Yeah. We are just so under-informed. And the opposition is so vicious, they won’t allow the conversation. I think that also, on our side, a lot of it has been very ideological, for a long time. Very marginal language and stuff like that. And now it’s moving more into the mainstream. I’m a member of PEN. And for a few years a few of us were trying to get a panel of Palestinian writers at PEN and we’ve been obstructed.
By PEN. They had to be in dialogue with Israelis, or they had to have Thomas Freidman from the New York Times moderating, or it had to be at the 92nd St. Y. Like somehow they couldn’t just talk, it always had to be controlled by Jews. Finally this year we were able to get a panel of Palestinian writers, where they can talk about themselves and their writing. It’s going to be part of the PEN Voices Conference. That’s very significant because it’s the largest international literary conference in the United States.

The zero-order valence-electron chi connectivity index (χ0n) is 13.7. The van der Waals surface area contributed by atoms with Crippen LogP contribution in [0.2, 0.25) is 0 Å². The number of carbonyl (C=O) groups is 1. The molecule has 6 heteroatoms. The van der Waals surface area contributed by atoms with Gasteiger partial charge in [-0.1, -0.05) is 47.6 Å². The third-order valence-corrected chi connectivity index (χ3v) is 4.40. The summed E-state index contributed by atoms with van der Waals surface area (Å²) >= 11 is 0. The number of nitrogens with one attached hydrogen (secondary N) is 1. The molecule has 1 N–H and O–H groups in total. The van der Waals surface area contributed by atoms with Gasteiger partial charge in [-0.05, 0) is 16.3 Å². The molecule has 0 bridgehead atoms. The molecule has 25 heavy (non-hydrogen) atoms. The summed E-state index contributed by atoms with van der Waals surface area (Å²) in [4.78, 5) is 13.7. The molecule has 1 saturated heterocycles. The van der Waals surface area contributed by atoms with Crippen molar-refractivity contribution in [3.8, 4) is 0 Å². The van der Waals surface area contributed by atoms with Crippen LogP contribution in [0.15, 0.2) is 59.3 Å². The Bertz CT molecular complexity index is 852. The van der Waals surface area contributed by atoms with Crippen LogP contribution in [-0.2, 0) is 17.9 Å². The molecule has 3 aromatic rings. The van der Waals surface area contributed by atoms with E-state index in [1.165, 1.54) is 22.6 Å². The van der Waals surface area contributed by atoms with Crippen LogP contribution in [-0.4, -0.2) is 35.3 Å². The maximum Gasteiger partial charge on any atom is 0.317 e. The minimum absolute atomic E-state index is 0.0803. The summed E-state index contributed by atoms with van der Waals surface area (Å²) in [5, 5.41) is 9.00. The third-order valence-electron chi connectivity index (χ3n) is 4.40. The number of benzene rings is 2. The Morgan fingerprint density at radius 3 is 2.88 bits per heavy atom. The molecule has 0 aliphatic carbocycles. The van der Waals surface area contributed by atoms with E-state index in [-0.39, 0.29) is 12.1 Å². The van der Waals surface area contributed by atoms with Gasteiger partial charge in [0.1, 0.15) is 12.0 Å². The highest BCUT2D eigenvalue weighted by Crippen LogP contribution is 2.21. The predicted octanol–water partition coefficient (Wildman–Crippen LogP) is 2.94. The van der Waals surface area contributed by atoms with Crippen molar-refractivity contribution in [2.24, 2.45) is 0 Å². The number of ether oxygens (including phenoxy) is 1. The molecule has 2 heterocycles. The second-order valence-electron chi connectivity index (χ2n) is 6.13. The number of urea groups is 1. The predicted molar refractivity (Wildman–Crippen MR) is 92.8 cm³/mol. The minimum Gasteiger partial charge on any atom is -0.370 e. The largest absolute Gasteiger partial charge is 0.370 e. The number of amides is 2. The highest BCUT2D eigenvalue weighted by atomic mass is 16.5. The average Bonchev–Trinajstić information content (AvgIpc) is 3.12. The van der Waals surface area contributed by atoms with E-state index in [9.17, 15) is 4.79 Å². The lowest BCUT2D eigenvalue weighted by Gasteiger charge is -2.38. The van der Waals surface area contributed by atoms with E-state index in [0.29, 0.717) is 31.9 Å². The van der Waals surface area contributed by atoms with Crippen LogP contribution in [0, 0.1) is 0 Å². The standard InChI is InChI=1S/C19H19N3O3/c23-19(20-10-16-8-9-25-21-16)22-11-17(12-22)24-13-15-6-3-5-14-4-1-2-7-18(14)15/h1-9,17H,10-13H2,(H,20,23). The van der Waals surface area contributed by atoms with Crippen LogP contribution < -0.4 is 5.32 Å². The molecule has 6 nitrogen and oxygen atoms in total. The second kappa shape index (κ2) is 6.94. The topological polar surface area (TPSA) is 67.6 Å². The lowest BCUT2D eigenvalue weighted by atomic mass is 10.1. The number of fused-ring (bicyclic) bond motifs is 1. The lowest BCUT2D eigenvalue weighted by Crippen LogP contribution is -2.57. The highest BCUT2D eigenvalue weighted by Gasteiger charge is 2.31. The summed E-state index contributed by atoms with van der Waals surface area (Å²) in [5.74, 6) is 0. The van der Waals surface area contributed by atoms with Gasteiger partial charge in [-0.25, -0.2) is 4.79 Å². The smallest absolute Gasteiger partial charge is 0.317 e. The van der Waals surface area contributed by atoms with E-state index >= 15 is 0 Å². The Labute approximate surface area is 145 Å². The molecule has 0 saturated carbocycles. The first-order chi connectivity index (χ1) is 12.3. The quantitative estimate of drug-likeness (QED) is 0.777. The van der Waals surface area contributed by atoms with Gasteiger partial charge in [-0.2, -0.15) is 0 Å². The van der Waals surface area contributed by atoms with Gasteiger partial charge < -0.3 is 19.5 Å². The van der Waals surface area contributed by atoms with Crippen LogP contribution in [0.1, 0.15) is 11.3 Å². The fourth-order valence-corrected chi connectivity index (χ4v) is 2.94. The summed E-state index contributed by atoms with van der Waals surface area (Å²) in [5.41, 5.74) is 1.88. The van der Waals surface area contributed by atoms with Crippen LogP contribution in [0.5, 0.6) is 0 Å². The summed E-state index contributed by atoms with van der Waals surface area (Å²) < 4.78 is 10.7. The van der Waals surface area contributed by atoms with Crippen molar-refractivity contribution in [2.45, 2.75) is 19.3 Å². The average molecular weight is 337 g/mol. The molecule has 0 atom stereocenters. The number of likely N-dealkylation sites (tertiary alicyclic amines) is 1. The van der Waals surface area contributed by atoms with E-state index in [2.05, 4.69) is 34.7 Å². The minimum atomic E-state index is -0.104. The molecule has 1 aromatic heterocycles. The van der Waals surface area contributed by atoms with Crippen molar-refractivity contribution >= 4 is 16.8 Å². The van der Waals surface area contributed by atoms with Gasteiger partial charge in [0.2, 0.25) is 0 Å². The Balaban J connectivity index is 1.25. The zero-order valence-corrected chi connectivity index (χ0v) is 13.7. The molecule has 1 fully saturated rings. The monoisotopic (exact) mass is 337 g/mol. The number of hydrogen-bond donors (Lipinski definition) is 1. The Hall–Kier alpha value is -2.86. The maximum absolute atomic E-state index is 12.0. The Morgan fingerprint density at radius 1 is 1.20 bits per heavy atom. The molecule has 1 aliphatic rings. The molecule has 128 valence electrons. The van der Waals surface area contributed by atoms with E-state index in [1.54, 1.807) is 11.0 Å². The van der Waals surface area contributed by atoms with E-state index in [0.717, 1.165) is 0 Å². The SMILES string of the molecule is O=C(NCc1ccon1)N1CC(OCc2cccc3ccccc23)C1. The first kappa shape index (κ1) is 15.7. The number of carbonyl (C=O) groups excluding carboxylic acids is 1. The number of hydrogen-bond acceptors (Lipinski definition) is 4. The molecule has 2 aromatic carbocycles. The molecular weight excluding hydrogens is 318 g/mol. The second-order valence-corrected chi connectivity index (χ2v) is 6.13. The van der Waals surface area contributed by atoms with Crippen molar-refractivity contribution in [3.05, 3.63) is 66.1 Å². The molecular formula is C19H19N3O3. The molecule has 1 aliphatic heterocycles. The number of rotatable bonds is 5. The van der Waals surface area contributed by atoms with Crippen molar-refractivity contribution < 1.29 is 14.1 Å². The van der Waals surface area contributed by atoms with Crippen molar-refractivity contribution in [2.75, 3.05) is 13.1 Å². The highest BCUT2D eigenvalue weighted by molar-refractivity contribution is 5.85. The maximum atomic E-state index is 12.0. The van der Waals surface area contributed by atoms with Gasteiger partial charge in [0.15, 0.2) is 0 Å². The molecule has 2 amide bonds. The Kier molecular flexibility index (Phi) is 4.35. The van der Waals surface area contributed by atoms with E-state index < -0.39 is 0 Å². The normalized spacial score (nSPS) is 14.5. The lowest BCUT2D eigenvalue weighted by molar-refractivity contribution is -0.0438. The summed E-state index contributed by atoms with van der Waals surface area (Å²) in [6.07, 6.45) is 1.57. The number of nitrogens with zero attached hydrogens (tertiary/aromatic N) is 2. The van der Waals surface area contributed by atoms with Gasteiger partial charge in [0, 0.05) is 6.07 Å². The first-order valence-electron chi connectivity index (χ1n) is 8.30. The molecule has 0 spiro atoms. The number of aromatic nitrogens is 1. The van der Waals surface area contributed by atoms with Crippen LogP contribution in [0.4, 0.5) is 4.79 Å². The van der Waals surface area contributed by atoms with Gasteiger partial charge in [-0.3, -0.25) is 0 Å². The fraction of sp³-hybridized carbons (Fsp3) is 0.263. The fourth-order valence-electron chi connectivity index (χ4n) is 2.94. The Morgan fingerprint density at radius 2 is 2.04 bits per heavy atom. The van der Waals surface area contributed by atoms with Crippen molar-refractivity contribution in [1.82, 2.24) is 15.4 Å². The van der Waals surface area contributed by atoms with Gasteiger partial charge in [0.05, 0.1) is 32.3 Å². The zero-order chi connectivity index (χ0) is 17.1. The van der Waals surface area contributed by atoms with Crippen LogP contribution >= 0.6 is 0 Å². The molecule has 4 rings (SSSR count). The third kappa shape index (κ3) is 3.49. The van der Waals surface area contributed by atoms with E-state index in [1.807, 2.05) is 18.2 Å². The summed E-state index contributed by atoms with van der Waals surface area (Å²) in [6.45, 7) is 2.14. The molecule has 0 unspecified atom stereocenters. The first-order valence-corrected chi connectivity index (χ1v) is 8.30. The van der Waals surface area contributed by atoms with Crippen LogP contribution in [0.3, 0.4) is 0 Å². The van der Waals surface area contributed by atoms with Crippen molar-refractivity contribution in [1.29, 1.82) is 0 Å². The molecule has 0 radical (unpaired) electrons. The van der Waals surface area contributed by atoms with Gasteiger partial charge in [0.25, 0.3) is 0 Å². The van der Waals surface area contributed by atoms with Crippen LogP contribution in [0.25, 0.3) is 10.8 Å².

Shifting gears, I want you to talk a little bit about something you say later on in your book, about being in the “prison of privilege” and how being under-informed is an unconscious choice.
Is it unconscious? I don’t know. I mean, there are a lot of people who did the work that I never did. So what’s the difference between them and me? I mean, I just avoided it. I knew that what was going on in Israel was wrong, I just decided to never deal with it, somehow.
But it’s not like you weren’t active doing other things, or giving your time to other causes. Don’t you think that it’s also a question of timing?
No, there was something in me. I didn’t want to deal with it. And I see it now with so many people that I talk to. One of the reasons I wrote the book was for people who didn’t want to deal with it, or deal with it in a way that’s easier. That’s one of the goals of the whole thing. It’s mostly for Jews, that book. Anyone can read it, but I think that’s who it will be most helpful to. Because it’s from inside the problem.
I’m wondering how you navigate this line of spreading information to people who have privilege but don’t have the knowledge, and spending so much time on it that you fall into a replication of this privilege.
You mean like Jewish substitutions and stuff like that?
How do you mean?
Well, one of the things I talk about in the book is the danger of Jews being substituted —